Speaking on ITV, Moore said: “I’ve always been one for having a future, I always think things will be good. We’ve fought so many battles and we’ve always won and we’re going to win again.”
His daughter Hannah said her father had become “a beacon of hope for people” during challenging times and that the donations were “beyond words”.
She added that the local postmaster had already been “inundated” with messages ahead of Moore’s 100th birthday, which is on April 30.
At least 16 people killed in suspected domestic abuse attacks since the start of lockdown
At least sixteen people have been killed in suspected domestic abuse incidents since the start of lockdown three weeks ago, campaigners have said.
The figure of five deaths a week is more than double the UK average for the time of year, Sky News reported.
Counting Dead Women, a campaign group which account for domestic abuse deaths nationwide, have identified the deaths of sixteen people – including children – in the period between March 23 and April 12.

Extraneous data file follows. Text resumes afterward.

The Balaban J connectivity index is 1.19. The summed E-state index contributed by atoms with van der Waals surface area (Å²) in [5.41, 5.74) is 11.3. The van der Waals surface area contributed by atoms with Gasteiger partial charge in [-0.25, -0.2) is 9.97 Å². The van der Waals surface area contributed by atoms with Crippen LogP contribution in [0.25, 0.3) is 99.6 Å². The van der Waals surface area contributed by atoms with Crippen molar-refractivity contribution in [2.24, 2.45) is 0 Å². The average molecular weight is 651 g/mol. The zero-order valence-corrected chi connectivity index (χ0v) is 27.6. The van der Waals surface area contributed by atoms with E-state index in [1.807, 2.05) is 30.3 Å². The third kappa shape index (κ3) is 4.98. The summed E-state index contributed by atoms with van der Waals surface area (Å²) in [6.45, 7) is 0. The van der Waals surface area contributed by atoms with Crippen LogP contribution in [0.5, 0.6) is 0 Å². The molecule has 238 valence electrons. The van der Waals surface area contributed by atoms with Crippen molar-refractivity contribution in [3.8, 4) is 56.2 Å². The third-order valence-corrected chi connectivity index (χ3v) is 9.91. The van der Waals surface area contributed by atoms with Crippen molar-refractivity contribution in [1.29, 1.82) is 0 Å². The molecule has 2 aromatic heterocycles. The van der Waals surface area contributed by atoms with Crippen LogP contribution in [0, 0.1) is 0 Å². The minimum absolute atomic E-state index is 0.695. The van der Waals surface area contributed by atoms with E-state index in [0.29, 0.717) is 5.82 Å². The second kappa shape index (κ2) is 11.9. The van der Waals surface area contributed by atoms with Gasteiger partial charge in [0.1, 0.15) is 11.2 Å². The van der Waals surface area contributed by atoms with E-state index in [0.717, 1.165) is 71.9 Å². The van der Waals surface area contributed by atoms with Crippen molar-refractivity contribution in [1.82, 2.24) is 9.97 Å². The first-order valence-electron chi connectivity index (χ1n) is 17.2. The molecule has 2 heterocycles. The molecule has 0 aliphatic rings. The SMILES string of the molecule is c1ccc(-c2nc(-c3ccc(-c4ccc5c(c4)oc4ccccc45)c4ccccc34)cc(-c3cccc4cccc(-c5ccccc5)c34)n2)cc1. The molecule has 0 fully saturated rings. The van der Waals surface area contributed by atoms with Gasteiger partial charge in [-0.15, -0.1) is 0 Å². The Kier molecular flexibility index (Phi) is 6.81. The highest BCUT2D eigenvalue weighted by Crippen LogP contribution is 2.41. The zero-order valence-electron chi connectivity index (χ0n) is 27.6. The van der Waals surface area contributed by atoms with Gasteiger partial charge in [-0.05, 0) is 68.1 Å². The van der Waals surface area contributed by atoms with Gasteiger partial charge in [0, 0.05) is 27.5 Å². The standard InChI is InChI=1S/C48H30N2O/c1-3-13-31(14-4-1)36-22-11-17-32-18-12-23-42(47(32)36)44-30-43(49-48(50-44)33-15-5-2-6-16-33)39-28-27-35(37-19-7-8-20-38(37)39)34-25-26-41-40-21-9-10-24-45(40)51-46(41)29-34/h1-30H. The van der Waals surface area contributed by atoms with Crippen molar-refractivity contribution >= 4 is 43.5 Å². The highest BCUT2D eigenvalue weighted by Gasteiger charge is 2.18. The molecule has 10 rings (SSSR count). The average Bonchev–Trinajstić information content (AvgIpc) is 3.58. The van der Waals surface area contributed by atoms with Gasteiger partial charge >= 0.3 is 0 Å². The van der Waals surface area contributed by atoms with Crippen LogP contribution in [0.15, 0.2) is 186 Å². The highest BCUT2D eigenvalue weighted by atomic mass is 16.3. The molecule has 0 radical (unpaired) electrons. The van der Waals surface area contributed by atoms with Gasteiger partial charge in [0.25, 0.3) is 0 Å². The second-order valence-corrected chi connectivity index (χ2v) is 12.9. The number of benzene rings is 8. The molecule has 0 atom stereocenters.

Support charity Refuge has also recently revealed a 25% rise in calls to the National Domestic Abuse Helpline within a five day period shortly after the PM announced the lock down.
Home secretary Priti Patel announced a new awareness campaign to tackle the issue during a press briefing on Saturday.
She said: “I want to emphasise that anybody who is a victim of these crimes can still get help. Anyone in immediate danger should call 999 and press 55 on a mobile if you are unable to talk.”
Medics warn of increase in home deaths due to reluctance to call for an ambulance
Dozens more people are dying at home each day after suffering cardiac arrests – potentially related to coronavirus – before ambulance crews can reach them, medics have warned.
Minutes of an online meeting held by London’s senior A&E staff, obtained by the Guardian, reveal the sharp rise in at-home deaths due to a reluctance to call for an ambulance.